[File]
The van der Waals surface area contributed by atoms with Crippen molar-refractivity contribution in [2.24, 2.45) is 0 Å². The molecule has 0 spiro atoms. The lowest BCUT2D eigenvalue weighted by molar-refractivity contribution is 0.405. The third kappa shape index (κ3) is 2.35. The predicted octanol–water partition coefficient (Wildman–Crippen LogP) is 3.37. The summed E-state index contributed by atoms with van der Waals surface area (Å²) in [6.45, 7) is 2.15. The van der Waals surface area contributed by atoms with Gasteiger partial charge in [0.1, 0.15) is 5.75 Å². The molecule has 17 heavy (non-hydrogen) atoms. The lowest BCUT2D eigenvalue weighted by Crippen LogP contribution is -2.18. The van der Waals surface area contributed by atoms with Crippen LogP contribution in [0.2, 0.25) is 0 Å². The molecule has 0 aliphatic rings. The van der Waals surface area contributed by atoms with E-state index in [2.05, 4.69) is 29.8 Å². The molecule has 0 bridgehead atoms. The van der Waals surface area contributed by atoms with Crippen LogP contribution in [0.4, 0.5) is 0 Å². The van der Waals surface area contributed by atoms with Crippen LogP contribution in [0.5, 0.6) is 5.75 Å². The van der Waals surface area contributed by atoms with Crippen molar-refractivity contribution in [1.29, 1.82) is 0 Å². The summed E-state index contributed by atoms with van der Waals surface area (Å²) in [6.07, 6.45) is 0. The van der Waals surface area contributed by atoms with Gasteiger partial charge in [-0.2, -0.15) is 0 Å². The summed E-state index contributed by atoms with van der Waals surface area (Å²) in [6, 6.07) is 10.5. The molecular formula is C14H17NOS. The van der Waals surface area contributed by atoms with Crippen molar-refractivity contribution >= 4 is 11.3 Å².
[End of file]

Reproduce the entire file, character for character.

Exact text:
The van der Waals surface area contributed by atoms with Crippen molar-refractivity contribution in [2.24, 2.45) is 0 Å². The molecule has 0 spiro atoms. The lowest BCUT2D eigenvalue weighted by molar-refractivity contribution is 0.405. The third kappa shape index (κ3) is 2.35. The predicted octanol–water partition coefficient (Wildman–Crippen LogP) is 3.37. The summed E-state index contributed by atoms with van der Waals surface area (Å²) in [6.45, 7) is 2.15. The van der Waals surface area contributed by atoms with Gasteiger partial charge in [0.1, 0.15) is 5.75 Å². The molecule has 17 heavy (non-hydrogen) atoms. The lowest BCUT2D eigenvalue weighted by Crippen LogP contribution is -2.18. The van der Waals surface area contributed by atoms with Crippen LogP contribution in [0.2, 0.25) is 0 Å². The molecule has 0 aliphatic rings. The van der Waals surface area contributed by atoms with E-state index in [2.05, 4.69) is 29.8 Å². The molecule has 0 bridgehead atoms. The van der Waals surface area contributed by atoms with Crippen LogP contribution in [0.4, 0.5) is 0 Å². The van der Waals surface area contributed by atoms with Crippen LogP contribution in [0.5, 0.6) is 5.75 Å². The van der Waals surface area contributed by atoms with Crippen molar-refractivity contribution in [1.29, 1.82) is 0 Å². The summed E-state index contributed by atoms with van der Waals surface area (Å²) in [6.07, 6.45) is 0. The van der Waals surface area contributed by atoms with Gasteiger partial charge in [-0.2, -0.15) is 0 Å². The summed E-state index contributed by atoms with van der Waals surface area (Å²) in [6, 6.07) is 10.5. The molecular formula is C14H17NOS. The van der Waals surface area contributed by atoms with Crippen molar-refractivity contribution >= 4 is 11.3 Å².